Photo of mooncakes piled on a plate during 2019 Asian Mid-Autumn Festival

A different type of celebration: Center for International Affairs partners with student organizations for Asian Mid-Autumn Festival giveaway

Each year, Case Western Reserve University’s Asian Mid-Autumn Festival is met with much excitement as members of the community line up outside of Thwing Center for giveaways, games, traditional food—including the ever-popular mooncakes—and more. While restrictions related to the COVID-19 pandemic make such a scene impossible in 2020, the Center for International Affairs is committed to offering an alternative for students who celebrate the holiday.

This year, instead of an in-person event, students will be able to stop by the Center for International Affairs for giveaways, including free mooncakes and CWRU rabbit stress balls. The giveaway is today (Oct. 1) from 10 a.m. to 3 p.m., or until supplies last. Masks and social distancing measures will be required during pickup (for example, standing 6 ft. apart from anyone else picking up items).

Sometimes referred to as Tet Trung Thu, Tsukimi and Chuseok, the Asian Mid-Autumn is celebrated throughout much of Eastern Asia to mark a successful harvest of rice and wheat. Friends and families gather to tell stories, hang lanterns and enjoy treats like mooncakes. Rabbits and the moon are popular symbols of the holiday, which is often celebrated at night so individuals can appreciate the moon.

For many students at Case Western Reserve, the Asian Mid-Autumn Festival is a cherished tradition they are accustomed to celebrating with their families. The university’s celebration offers an opportunity to do that in their “home away from home.” The giveaway offers an alternative for students who are on campus and away from home.

“The Mid-Autumn Festival means reunion to me with family and friends,” said Molly Zou, a junior from Guangzhou studying applied math and a member of Chinese Students and Scholars Association. “Though we are not back to our home country, CWRU is like another family to us.”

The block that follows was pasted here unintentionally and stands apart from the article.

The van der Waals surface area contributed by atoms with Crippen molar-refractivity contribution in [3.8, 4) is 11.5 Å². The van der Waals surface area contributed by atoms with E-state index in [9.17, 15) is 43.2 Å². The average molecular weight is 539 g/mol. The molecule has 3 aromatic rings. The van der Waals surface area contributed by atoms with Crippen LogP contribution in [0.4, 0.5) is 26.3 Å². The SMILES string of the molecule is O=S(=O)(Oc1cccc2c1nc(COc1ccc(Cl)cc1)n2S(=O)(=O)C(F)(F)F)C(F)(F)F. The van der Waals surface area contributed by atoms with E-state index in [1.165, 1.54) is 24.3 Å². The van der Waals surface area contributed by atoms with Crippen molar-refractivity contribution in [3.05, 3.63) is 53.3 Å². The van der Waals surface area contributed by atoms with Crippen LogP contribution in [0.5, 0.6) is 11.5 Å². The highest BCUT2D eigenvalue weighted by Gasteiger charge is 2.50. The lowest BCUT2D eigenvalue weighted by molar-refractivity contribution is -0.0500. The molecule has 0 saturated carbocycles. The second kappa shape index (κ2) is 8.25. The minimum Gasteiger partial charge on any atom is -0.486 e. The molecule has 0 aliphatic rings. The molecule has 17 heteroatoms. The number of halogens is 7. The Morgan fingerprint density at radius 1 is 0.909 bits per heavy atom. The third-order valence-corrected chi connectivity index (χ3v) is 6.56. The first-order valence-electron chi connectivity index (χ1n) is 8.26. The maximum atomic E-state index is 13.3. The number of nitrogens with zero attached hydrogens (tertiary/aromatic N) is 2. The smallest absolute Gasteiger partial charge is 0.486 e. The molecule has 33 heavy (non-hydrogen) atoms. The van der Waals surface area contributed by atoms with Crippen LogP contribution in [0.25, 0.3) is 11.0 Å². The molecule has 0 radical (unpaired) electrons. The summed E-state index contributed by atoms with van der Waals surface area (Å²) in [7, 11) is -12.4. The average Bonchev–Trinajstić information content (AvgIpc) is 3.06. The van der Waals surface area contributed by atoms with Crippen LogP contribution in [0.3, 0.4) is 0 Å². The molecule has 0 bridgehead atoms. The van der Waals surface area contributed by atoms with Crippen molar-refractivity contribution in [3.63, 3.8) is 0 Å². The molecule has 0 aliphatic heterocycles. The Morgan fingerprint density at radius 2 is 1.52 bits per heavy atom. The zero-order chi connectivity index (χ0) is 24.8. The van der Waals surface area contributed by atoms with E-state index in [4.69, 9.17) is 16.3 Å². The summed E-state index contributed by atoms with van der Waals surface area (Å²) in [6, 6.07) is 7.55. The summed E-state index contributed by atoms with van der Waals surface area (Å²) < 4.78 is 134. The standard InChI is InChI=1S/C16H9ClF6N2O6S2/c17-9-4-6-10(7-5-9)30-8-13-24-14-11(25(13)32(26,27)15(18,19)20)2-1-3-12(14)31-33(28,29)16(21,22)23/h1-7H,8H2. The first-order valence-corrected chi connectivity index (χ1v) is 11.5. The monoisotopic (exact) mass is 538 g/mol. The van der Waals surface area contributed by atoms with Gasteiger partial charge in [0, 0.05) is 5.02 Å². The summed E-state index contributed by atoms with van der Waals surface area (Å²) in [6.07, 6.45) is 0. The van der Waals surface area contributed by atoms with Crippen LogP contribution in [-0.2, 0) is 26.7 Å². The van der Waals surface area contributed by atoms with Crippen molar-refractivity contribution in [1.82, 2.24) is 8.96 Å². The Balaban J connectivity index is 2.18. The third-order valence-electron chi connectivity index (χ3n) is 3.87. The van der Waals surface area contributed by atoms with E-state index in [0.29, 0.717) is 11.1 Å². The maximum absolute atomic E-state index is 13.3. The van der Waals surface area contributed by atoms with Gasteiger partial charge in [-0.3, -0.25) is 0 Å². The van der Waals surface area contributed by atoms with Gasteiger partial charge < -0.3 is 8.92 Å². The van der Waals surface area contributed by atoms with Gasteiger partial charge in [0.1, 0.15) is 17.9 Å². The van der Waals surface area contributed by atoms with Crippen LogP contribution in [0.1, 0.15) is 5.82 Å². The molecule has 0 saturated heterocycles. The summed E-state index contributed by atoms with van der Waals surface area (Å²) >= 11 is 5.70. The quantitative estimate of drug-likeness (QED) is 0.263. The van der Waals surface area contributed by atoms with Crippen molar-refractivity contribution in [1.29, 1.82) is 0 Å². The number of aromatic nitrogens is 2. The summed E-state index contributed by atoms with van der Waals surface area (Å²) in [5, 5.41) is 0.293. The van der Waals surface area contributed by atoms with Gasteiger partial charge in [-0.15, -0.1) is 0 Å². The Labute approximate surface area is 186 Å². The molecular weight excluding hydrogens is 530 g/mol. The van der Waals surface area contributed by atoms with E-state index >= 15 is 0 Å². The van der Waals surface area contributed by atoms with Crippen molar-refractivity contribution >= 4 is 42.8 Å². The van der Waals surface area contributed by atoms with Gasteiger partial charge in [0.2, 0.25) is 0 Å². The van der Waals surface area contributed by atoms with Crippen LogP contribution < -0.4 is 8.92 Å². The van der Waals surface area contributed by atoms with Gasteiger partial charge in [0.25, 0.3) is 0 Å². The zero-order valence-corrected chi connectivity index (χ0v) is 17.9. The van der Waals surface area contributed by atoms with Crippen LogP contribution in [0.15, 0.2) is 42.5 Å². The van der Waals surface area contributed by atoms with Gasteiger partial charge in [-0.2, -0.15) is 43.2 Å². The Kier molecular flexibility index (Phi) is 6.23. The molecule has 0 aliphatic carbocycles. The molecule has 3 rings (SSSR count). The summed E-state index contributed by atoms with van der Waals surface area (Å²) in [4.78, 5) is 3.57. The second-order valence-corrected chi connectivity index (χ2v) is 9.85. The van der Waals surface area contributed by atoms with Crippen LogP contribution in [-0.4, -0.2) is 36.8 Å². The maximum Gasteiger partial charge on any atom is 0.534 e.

To arrange the giveaway, the center worked with two student organizations: the Chinese Student Association and the Chinese Students and Scholars Association.

“Eating mooncake is the simplest way to express our feeling of missing home,” said Jerry Yang, a junior from Beijing studying biomedical engineering and a member of the Chinese Student Association.  

Mooncakes are at the center of one of Yang’s fondest festival memories, in what he calls the “mooncake fraud.” One year, his dad tricked him into eating his least favorite flavor, but it turns out all of the others were his favorite—but he had to taste them each one by one to be sure.

Yang hopes the mooncake giveaway will evoke feelings of home for students, many of whom may have been on campus and unable to visit their families since March.

“While restrictions necessary to prevent COVID-19 prevent us from celebrating with our usual large event that draws hundreds of guests, the Center for International Affairs thought it was important to provide students with some of the elements that make the event special, and give them something to look forward to,” said Kaitlyn Lionti, coordinator of special projects with the Center for International Affairs. “We are very grateful that the Chinese Student Association and the Chinese Students and Scholars Association volunteered to help us bring these traditions to their fellow students by helping us with the giveaway.”

The Center for International Affairs first offered the program in 2015 in partnership with the Office of Multicultural Affairs, First-Year Experience and Family Programs and the Office of the Provost. The Asian Mid-Autumn Festival is part of the Center’s cultural event series, which also features the Lunar New Year and Holi.

“We hope students will feel connected to CWRU and know how much we appreciate and value them as part of our campus community,” Lionti said. “We want them to truly feel at home at CWRU, and hope that this gesture will help in that effort.”

The center also has curated resources to learn more about the festival and videos for members of the community to learn how to make their own treats.